I can understand why a beefy charger might be needed if you want to charge the battery and use the camera at the same time, but to me it completely defeats the purpose if you are severely limited in terms of which chargers will work even just to trickle-charge your battery overnight while you sleep. The whole attraction of USB charging for most of us is that it lightens our load, but unless you're lucky enough to have a charger that happens to be compatible, the M6 II's in-camera charging won't scratch that itch.
Consider it to be proprietary or not even a feature of the camera, and you won't be disappointed. (And if you turn out to be lucky, well, you'll end up with a feature you weren't expecting to get!)
Time for some daytime image quality testing!
And with all of that out of the way, it's time to talk image quality -- in the daytime, at least. (Night shooting will come in my second field test, which I'm hoping will follow in the next week or so, so watch this space.) And as well as the images I've sprinkled throughout this field test, note that you'll find even more shot both by myself and William Brawley in the gallery, which you can find here.
Oh, and since I recently compared Canon's standard and lossily-compressed raw formats in my recent Canon SL3 field test and found them to be essentially indistinguishable save for file size, note that I've predominantly shot C-Raws for this review so as to save on file size and download times.
The increase in resolution is smaller than it might seem, but low ISO quality's good
To kick off my image quality testing, I headed to nearby downtown Knoxville, Tennessee for some shooting... only to realize when the camera died in short order that in my rush to get out the door, I'd grabbed the wrong battery pack off the wrong charger, and accidentally brought a near-flat battery from the SL3 with me, since both cameras use the same pack. Whoops!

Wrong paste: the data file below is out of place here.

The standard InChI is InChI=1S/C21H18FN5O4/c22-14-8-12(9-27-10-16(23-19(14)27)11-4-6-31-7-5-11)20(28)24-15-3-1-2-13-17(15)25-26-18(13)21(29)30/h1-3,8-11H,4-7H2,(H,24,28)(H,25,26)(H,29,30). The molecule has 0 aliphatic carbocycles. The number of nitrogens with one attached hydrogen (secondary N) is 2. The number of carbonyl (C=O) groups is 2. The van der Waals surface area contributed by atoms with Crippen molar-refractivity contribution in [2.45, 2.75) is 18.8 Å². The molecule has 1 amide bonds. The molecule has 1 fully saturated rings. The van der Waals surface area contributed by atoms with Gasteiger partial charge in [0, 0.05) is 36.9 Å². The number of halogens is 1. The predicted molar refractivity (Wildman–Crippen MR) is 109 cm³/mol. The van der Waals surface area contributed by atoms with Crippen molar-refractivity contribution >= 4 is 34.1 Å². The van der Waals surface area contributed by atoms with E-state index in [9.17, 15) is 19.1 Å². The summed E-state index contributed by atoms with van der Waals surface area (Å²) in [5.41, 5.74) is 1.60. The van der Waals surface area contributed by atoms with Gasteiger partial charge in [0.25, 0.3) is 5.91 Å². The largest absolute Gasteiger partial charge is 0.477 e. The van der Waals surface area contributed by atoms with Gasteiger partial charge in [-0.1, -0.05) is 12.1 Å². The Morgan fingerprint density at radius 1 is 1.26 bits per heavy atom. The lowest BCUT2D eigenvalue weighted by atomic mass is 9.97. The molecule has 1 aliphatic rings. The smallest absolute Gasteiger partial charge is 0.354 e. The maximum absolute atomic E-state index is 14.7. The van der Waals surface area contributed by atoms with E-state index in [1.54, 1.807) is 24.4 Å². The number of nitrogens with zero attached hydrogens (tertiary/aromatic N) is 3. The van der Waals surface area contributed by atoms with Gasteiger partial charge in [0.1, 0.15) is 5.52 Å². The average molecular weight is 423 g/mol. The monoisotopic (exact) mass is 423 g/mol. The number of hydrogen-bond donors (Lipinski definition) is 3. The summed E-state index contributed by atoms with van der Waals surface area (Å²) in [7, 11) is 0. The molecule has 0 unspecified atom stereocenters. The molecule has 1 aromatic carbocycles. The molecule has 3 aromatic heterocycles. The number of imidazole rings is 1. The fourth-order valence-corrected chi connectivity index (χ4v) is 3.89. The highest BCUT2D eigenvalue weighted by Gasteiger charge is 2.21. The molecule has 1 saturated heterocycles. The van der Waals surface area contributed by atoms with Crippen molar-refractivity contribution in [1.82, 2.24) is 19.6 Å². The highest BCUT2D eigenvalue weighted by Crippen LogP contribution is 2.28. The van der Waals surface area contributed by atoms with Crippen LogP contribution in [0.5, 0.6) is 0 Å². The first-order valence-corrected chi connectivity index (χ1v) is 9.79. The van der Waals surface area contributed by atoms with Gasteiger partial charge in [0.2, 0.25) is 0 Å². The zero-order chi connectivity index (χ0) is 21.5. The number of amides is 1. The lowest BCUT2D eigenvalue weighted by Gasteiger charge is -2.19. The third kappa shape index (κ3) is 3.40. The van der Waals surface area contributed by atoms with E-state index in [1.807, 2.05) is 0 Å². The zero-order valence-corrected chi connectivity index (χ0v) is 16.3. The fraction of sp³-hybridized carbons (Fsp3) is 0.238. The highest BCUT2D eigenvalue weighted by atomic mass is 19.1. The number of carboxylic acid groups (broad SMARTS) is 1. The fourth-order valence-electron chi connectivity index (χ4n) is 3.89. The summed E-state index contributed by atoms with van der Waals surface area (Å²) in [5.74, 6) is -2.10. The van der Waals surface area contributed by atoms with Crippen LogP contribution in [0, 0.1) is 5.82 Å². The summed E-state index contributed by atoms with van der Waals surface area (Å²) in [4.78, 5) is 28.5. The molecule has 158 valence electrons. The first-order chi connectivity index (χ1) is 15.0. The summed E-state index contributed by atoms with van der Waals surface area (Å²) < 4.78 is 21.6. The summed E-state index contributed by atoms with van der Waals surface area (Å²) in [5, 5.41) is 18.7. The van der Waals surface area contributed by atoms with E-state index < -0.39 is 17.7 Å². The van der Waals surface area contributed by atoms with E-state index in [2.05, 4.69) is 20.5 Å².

A day or two later, I headed out instead to Gatlinburg, Tennessee in search of some colorful and interesting subjects. And I have to say that at or near base sensitivity, I was quite satisfied with the EOS M6 II's image quality. I don't know that the step in resolution from 24.2 to 32.5 megapixels really feels necessary to me -- and nor as it as significant as those numbers might suggest, as even on paper we're only talking about a 16% increase in linear resolution -- but I don't think it significantly hinders image quality either, at the lower end of the sensitivity range.
With that said, some noise does become noticeable by ISO 800 and 1600-equivalents. At those sensitivities it's fine-grained enough that it didn't trouble me in the least, but the few shots I've captured thus far at even higher sensitivities suggest that noise levels increase noticeably by ISO 3200, and some noise reduction artifacts start to become noticeable as well. Rest assured that I'll be rolling up my sleeves and digging into this for my second field test.
A slight, fairly consistent (and easily corrected) tendency towards overexposure
Thus far, my only real concern with daytime image quality has been a slight but noticeable tendency to overexpose images just a tad, for my tastes. This is easily corrected by just dialing in a third-stop of negative exposure compensation or shooting in raw, so you can pull back any clipped highlights, but it's worth being aware of.
And while I've thus far only shot with relatively static subjects, I have to say that I found performance (both in terms of burst capture speed and autofocus speed / accuracy) to be great in the daytime. Thus far, the M6 II hasn't troubled me with AF hunting or accuracy issues, and nor has it ever felt like I had to wait on the camera.
Watch this space for Part II of my Field Test!
For my second field test, I'm planning on seeking out some more active subjects myself to get a better feel for performance, though. I'm also intending to get some portraits and try out the M6 II's updated face / eye detection and tracking features. I'll also be taking a look at night shooting, both from a long exposure and high ISO perspective. And to round things out, I'll also be trying out the My II's overhauled 4K, Full HD and slow-motion video recording features.
Watch this space for part two of my field test, coming soon!